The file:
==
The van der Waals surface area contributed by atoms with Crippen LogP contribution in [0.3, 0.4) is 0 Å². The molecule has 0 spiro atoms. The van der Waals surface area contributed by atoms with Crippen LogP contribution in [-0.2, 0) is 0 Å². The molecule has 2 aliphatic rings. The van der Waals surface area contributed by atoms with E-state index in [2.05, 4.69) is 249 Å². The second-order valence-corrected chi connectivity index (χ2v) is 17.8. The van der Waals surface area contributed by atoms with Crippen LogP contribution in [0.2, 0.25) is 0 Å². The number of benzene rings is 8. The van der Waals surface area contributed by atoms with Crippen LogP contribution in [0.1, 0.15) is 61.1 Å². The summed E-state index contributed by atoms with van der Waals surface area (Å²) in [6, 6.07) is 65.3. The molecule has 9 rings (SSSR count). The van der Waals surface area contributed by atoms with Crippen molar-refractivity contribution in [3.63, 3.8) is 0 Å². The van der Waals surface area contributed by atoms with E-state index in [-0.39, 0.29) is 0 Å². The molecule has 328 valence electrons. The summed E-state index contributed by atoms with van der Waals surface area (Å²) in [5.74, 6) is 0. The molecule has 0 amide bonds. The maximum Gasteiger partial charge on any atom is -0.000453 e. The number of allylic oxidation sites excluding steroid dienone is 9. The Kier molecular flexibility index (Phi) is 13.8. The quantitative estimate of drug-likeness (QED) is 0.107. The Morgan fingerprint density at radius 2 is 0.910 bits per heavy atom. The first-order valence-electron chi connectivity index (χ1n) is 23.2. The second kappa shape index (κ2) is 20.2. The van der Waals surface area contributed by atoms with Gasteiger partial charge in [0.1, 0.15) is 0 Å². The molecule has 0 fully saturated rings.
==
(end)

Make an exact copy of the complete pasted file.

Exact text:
The van der Waals surface area contributed by atoms with Crippen LogP contribution in [0.3, 0.4) is 0 Å². The molecule has 0 spiro atoms. The van der Waals surface area contributed by atoms with Crippen LogP contribution in [-0.2, 0) is 0 Å². The molecule has 2 aliphatic rings. The van der Waals surface area contributed by atoms with E-state index in [2.05, 4.69) is 249 Å². The second-order valence-corrected chi connectivity index (χ2v) is 17.8. The van der Waals surface area contributed by atoms with Crippen LogP contribution in [0.2, 0.25) is 0 Å². The number of benzene rings is 8. The van der Waals surface area contributed by atoms with Crippen LogP contribution in [0.1, 0.15) is 61.1 Å². The summed E-state index contributed by atoms with van der Waals surface area (Å²) in [6, 6.07) is 65.3. The molecule has 9 rings (SSSR count). The van der Waals surface area contributed by atoms with Crippen molar-refractivity contribution in [3.63, 3.8) is 0 Å². The van der Waals surface area contributed by atoms with E-state index in [-0.39, 0.29) is 0 Å². The molecule has 328 valence electrons. The summed E-state index contributed by atoms with van der Waals surface area (Å²) in [5.74, 6) is 0. The molecule has 0 amide bonds. The maximum Gasteiger partial charge on any atom is -0.000453 e. The number of allylic oxidation sites excluding steroid dienone is 9. The Kier molecular flexibility index (Phi) is 13.8. The quantitative estimate of drug-likeness (QED) is 0.107. The Morgan fingerprint density at radius 2 is 0.910 bits per heavy atom. The first-order valence-electron chi connectivity index (χ1n) is 23.2. The second kappa shape index (κ2) is 20.2. The van der Waals surface area contributed by atoms with Gasteiger partial charge in [0.1, 0.15) is 0 Å². The molecule has 0 fully saturated rings.